SUWANEE -- Viewed as an outsider by some when he first moved to the city from Macon, Richard Trice's name is now mentioned among several of the landmarks and key decisions that make up the Suwanee of today.
When Trice moved to Suwanee in May of 1983, he figured growth was on the horizon when his three-and-a-half acre property was the fifth permit granted by the city that year.
Trice said since he now lived in Suwanee, he might as well attend city council meetings, and stay informed of the goings on around the city. After about a year and a half, Trice decided to run for a seat on the city council, but in his first try, he lost by four votes.
Encouraged to run again by current Mayor Jimmy Burnette, Trice won, and eventually served on the council or as mayor until the late 1990s.
Today, nearly 30 years after Trice moved to town, he's still mentioned at milestone events in the city, such as when the city opened its new police substation earlier this month, an idea Trice is credited with having 14 years ago. The Richard Trice Trail is named in his honor after he devised a plan to make the Suwanee Creek Greenway more pedestrian friendly.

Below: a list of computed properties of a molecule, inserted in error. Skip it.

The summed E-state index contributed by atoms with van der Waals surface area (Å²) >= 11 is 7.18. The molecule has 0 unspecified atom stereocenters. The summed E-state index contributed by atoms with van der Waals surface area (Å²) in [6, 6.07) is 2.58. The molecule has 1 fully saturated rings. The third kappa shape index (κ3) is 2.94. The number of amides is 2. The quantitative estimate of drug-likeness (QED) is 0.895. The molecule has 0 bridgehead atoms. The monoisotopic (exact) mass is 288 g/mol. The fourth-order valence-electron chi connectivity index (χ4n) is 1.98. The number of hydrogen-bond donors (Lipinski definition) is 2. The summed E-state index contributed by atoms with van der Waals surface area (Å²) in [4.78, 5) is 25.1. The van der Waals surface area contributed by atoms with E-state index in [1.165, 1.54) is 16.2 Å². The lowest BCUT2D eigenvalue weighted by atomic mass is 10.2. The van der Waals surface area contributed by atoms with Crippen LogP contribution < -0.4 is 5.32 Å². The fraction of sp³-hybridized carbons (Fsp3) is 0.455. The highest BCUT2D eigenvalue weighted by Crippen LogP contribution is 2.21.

Many of the decisions that were made 15 and 20 years ago, when Trice was an elected official, and the town was only a few thousand people, resonate even as Suwanee has grown to 16,000 people, has 40 events per year and is known around the region for its parks system.
When Trice served on the council in the late '90s, the city opened a new city hall on Buford Highway -- the building is now the police department -- established the first city administrator, Harold Watkins, and the city website was launched.
Before the professional staff of today was established, Burnette said the city council served on committees that monitored different areas and aspects of the city, like public works and police. The makeup of the city also meant it didn't have the staff to do legwork on projects, or make professional projections about the budget.
"It was the mayor's job to step in and keep an eye on things and keep us moving forward," Burnette said of Trice.